SERVING THE QUANTITATIVE FINANCE COMMUNITY

 
User avatar
IronLeo
Topic Author
Posts: 1
Joined: January 9th, 2012, 8:57 am

Suggestions for a career shift

January 9th, 2012, 7:43 pm

Hi everyone,I am a first-year PhD student in Theoretical/Mathematical Physics and I am very interested in financial markets too. I would like to change my career after the PhD and pass to the quantitative finance world. I have a good background in pure mathematics like functional analysis and differential geometry but I know nothing about stochastic calculus and very little about numerical analysis. I like informatics and programming but I have very little experience in that: just two months of full-time programming in C++ during my internship at Cern and some basic Php for a website (plus an academic knowledge of Fortran for the computational physics course). My research work now is purely theoretical with no numerical computations. I am seeking for advices for planning my shift to the finance world in two or three years. What do you think is the best to do for me? I was thinking to pursue a Msc in Mathematics & Finance or Financial Engineering after completing the PhD, but what should I do to be sure I will be accepted in those programs in a top university? Do you suggest me to study on my own financial markets and stochastic calculus together with a preparation in C++ programming? I was also wondering if there exists the possibility for a non-paid part-time collaboration with a quantitative research group in finance (like the linear quantitative group of JP Morgan) in order to learn some financial instruments, get experience in programming and enrich my curriculum to find a job in finance maybe even without taking an expensive master after the PhD. I will appreciate very much any suggestion! Thank you Leonardo
 
User avatar
croot
Posts: 104
Joined: July 23rd, 2006, 8:30 pm

Suggestions for a career shift

January 9th, 2012, 9:12 pm

Is physics really boring?
 
User avatar
DevonFangs
Posts: 3004
Joined: November 9th, 2009, 1:49 pm

Suggestions for a career shift

January 10th, 2012, 3:28 pm

Hit the basic books (hull, wilmott etc) and learn C++. You will be fine w/o a masters.
 
User avatar
DevonFangs
Posts: 3004
Joined: November 9th, 2009, 1:49 pm

Suggestions for a career shift

January 10th, 2012, 3:30 pm

QuoteOriginally posted by: crootIs physics really boring?No, but I understand that if you end up in the wrong group doing only what they tell you to do in a niche field nobody really cares of, it can be at least frustrating.EDIT: And you have 3 or 4 years to slowly realize this.
Last edited by DevonFangs on January 9th, 2012, 11:00 pm, edited 1 time in total.
 
User avatar
EscapeArtist999
Posts: 1620
Joined: May 20th, 2009, 2:49 pm

Suggestions for a career shift

January 10th, 2012, 4:13 pm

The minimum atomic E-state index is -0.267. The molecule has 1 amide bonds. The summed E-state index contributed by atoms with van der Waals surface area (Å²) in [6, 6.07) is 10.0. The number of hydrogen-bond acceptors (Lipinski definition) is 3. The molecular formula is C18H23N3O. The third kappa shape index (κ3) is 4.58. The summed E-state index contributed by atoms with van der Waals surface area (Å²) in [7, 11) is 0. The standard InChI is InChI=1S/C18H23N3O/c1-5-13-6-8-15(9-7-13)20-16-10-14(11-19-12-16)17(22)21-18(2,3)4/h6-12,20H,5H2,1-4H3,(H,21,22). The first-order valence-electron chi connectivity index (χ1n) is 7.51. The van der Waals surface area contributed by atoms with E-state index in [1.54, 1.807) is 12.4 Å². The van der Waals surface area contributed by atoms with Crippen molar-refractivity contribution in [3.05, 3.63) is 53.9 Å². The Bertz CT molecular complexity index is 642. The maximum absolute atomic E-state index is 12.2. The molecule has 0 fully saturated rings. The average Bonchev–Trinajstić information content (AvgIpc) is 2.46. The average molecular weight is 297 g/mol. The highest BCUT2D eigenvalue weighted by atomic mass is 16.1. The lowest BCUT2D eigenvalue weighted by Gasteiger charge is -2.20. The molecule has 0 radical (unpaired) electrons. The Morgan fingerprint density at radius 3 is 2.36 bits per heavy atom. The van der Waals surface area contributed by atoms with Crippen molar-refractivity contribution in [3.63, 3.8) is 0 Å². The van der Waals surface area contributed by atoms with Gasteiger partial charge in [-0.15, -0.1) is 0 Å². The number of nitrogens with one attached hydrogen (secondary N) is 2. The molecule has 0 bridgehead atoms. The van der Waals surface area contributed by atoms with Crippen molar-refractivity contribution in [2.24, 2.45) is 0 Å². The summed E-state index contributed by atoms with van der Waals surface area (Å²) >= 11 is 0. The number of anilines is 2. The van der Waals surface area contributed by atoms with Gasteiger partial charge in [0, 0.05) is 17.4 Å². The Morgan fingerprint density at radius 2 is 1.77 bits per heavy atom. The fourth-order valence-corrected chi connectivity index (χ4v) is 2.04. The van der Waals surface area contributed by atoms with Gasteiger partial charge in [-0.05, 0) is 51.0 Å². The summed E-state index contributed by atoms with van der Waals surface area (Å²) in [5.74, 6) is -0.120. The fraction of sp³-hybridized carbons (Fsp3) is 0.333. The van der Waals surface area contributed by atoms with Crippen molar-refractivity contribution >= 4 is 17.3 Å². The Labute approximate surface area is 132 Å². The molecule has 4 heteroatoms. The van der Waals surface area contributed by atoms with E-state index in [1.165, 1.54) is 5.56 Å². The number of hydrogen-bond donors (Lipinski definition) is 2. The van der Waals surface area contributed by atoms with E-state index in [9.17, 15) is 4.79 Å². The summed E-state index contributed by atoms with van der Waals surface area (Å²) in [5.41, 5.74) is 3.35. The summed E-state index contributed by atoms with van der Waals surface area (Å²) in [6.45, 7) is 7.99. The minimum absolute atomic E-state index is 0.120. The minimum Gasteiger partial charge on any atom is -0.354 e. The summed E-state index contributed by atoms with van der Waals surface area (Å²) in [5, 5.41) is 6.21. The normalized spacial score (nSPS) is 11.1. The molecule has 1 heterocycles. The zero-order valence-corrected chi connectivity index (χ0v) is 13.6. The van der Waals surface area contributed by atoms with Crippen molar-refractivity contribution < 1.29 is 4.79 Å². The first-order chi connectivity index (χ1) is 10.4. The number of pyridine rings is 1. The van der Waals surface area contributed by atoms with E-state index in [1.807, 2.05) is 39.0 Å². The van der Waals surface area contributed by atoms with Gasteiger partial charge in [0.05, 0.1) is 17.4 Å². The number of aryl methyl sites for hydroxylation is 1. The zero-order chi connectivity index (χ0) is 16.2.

QuoteOriginally posted by: crootIs physics really boring?No, physicists are!
 
User avatar
TitanPartners
Posts: 152
Joined: May 1st, 2009, 9:22 am

Suggestions for a career shift

January 10th, 2012, 4:23 pm

You can teach yourself without the need to do any MSc, and you have time because you're only in your first year of PhD. Learning to program (especially C++) will help you in most of the possible good industry jobs you could get once you finish your PhD - so I'd suggest teaching yourself C++ as a high priority. I cheekily did this during my PhD by lab assisting on the MSc C++ module which meant I got paid to learn it. Then just read Hull or one of the other books during your PhD and see whether you like it. Before you make the switch to finance from science engineering, be aware of one thing - most finance is basically sales, all of the stochastic maths is simply to aid the sales of derivatives, be careful what you wish for!
 
User avatar
DominicConnor
Posts: 11684
Joined: July 14th, 2002, 3:00 am

Suggestions for a career shift

January 11th, 2012, 11:16 am

So IronLeo, your work is mostly maths ??It's quite rare these days for such PhDs to have no programming, but if that is the way it will be, then you need to find some...If you've got >= 3 years then the best option is to find a project that requires some C++ to be written, largely it doesn't matter what it does, certainly not for your first real world programs.Programming is like maths in that it is not a spectator sport, you can learn from lectures but you aren't a mathematician until you've done a lot of maths yourself, ditto coding.I have to declare an interest here since I teach C++ on the CQF www.cqf.com, but you should be aware that the price for full time students may well be within your reach and does not require you to give up your PhD.It's not just a matter of learning and as above the optimum is a mix of being taught and self education.You need to work out early and cheaply whether this work is for you, I guess you have the basic skills because you're on a Physics PhD, but it is competitive and something that will occupy most of therest of your career, so undertaking some self education or CQF before committing yourself is really a good idea.
ABOUT WILMOTT

PW by JB

Wilmott.com has been "Serving the Quantitative Finance Community" since 2001. Continued...


Twitter LinkedIn Instagram

JOBS BOARD

JOBS BOARD

Looking for a quant job, risk, algo trading,...? Browse jobs here...


GZIP: On